Can parties to a construction contract expressly allocate the risk of concurrent delay to the works?
The answer from Mr Justice Fraser in North Midland Building Limited v Cyden Homes Limited  EWHC 2414 (TCC) is a crystal clear “yes”.
Background – the prevention principle and concurrent delay
The interplay between the prevention principle and concurrent delay frequently creates significant uncertainty. Parties are therefore increasingly seeking to overcome this uncertainty by making express provision in their contracts.
The “prevention principle” provides that no party may require the other to comply with a contractual obligation in circumstances where that party has itself prevented such compliance.
If an employer has prevented a contractor from carrying out works by the contractual completion date and there is no effective mechanism in the contract for the time for completion to be extended, the original completion date falls away and time is put “at large”, meaning that the contractor must instead complete the works within a reasonable time and the employer cannot in these circumstances levy liquidated damages for delay.
“Concurrent delay” was straightforwardly described by Mr John Marrin QC, a distinguished practitioner and author in this field, as “ … a period of project overrun which is caused by two or more effective causes of delay which are of approximately equal causative potency” (Concurrent Delay Revisited, Society of Construction Law paper 179, 2013).
Construction contracts typically provide that contractor delays to completion entitle an employer to liquidated damages. On the other hand, a delay for which an employer is responsible would usually entitle a contractor to an extension of time and prolongation costs because the contract provides a mechanism for extending time or claiming extra costs or by operation of the prevention principle putting time at large. However, situations of concurrent delay are very often not adequately addressed in many construction contracts.
Contractors frequently allege concurrent delay and assert that because an employer itself has delayed the works, its failure to grant an extension of time gives rise to the prevention principle, meaning that time is “at large”. However, the matter is far from clear cut. Not only are cases of true concurrent delay on the facts rare, but the application of the prevention principle to cases of concurrent delay is to be increasingly doubted in light of comments in Adyard Abu Dhabi v SD Marine Services  EWHC 848 (Comm) (a case handled by Ince & Co) and Jerram Halkus Construction Ltd v Fenice Investments Inc (No.4)  EWHC 1935 (TCC). As expressed by Coulson J in Jerram Halkus:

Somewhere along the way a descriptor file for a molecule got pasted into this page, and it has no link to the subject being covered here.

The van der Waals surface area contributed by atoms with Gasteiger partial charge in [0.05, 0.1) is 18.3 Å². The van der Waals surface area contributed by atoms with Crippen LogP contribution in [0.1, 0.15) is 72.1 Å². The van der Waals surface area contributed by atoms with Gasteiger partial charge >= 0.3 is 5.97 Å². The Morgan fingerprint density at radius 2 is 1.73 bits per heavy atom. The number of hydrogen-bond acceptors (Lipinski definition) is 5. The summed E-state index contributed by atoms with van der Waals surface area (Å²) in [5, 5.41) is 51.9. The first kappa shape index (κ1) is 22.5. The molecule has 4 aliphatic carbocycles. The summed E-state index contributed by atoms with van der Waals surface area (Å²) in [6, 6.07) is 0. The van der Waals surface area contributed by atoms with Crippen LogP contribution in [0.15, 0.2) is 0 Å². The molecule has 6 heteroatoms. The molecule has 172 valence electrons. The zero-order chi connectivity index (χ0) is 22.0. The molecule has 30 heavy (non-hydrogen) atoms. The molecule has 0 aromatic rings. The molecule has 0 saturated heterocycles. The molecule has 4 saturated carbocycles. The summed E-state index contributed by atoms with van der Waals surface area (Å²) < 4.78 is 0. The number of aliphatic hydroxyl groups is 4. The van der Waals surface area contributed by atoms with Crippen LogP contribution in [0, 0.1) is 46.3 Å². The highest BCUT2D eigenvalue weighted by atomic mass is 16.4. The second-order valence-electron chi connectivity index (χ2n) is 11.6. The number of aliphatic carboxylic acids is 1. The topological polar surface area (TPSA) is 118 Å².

“ … for the prevention principle to apply, the contractor must be able to demonstrate that the employer's acts or omissions have prevented the contractor from achieving an earlier completion date and that, if that earlier completion date would not have been achieved anyway, because of concurrent delays caused by the contractor's own default, the prevention principle will not apply.”
North Midland Building Limited v Cyden Homes Limited 
Both authorities were cited with strong approval by Fraser J in North Midland Building Limited v Cyden Homes Limited, which has been the most important authority dealing with these matters for some time.
Cyden Homes Limited (the Employer) engaged North Midland Building Limited (the Contractor) to construct a sizeable property under the JCT Design and Build Contract 2005 edition, as amended.
The parties had amended clause 22.214.171.124, which dealt with the calculation of an extension of time where there was concurrent delay caused by both the Contractor and the Employer, to read: “any delay caused by a Relevant Event which is concurrent with another delay for which the Contractor is responsible shall not be taken into account”. It should be noted that “Relevant Events” included acts of prevention by the Employer.
The Contractor was delayed in completing the works and argued that the Employer had caused a proportion of the delay – i.e. there was concurrent delay.
The Contractor brought proceedings seeking declarations as to the meaning and effect of clause 2.25, requesting that the court interpret the clause as setting time at large, arguing that the risk allocation regarding concurrent delay under the contract was impermissible because: (i) the contract did not provide for an extension of time where the Employer contributed to the delay, so the prevention principle would be triggered; and (ii) the Employer would receive liquidated damages for a period when the Employer itself had been responsible for the delay.
Jackson J held that parties are free to allocate risk as they wish. The contract wording was “crystal clear” and the prevention principle simply was not triggered: “ … there is no rule of law of which I am aware that prevents the parties from agreeing that concurrent delay be dealt with in any particular way … ”. The liquidated damages would not fall away as a result of an extension of time having been agreed by the parties to be calculated in a particular way.
The decision is currently under appeal, due to be heard by the Court of Appeal in July 2018. Pending the outcome, contracting parties can feel confident that express contract wording will be given its literal meaning and now have an example of judicially approved wording. We can therefore expect to see an increase in parties, particularly employers, seeking routinely to include express provision in contracts for what should happen in cases of concurrent delay. Contractors should have this in mind as they allocate and assess risk.